Another wealthy and famous person is dead from suicide. How much depression or Kate Spade’s mental health played a part is speculative until those closest to her decide whether and how much they want to discuss it. And how much they knew. Someone with depression can be an expert at appearing fine.
She was Emeritus Chair on the Board of Directors for the New York Center for Children, which is devoted to the treatment and prevention of child abuse. I don’t know what her connection was to that issue, whether it was an invitation from a friend, because she was a mother, or out of her experience or that of someone close to her.
The connection between child abuse and mental health is something I’ve spent the past few years thinking about and exploring. Those of us who were abused as children experience depression and C-PTSD. I still startle easily, struggle with sleep and hypervigilance, and have flashbacks. It’s why I’ve written about it and will continue to do so. I’m putting together an outline for my own recovery that I hope will help others. It’s part of why nearly all of my writing, including my novels, are roadmaps to emotional recovery.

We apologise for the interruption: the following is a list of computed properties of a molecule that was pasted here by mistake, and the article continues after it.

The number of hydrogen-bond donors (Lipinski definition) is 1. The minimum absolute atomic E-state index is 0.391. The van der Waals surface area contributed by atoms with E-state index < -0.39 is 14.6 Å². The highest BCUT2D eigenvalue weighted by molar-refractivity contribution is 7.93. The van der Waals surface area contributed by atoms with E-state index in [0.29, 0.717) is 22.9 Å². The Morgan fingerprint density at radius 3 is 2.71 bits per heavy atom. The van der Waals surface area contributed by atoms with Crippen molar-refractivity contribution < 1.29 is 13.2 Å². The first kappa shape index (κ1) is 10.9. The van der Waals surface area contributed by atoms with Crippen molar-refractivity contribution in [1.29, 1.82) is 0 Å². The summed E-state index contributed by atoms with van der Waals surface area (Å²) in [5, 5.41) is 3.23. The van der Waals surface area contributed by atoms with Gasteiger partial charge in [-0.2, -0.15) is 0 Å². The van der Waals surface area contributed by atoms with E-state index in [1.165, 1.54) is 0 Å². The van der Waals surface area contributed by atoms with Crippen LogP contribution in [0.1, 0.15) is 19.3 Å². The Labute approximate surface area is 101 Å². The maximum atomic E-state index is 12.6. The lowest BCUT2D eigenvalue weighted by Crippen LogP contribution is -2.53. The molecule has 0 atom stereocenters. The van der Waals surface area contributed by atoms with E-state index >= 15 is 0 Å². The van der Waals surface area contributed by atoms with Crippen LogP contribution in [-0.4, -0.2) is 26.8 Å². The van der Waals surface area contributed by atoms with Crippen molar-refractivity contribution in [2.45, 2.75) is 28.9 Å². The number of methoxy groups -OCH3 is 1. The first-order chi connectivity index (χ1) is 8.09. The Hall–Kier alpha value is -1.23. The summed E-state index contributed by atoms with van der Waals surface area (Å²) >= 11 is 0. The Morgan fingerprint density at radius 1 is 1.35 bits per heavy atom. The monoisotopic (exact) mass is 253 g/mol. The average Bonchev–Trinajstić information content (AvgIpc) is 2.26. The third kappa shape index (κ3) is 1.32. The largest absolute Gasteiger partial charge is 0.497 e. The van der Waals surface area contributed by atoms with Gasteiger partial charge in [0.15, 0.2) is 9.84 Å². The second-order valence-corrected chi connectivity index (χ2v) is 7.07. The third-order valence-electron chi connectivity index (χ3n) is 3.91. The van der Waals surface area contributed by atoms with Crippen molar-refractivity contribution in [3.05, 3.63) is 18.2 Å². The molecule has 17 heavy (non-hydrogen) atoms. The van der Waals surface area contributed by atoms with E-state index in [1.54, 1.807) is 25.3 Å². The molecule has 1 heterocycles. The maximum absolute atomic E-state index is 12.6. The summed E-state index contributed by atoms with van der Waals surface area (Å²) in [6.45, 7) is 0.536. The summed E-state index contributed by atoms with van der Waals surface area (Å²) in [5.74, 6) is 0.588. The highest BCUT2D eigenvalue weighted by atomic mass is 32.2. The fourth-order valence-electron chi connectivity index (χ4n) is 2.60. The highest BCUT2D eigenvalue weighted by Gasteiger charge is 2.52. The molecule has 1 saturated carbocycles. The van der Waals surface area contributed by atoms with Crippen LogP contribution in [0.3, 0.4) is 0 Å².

“Having it all” doesn’t inoculate you from depression. The most maddening tweets I’ve read in the past couple of hours since the news of Kate Spade’s suicide broke are the ones who declare that she was “selfish.” She was not selfish; she was in pain. If you want to remember her, consider donating to a charity with a mission to treat and prevent child abuse or suicide.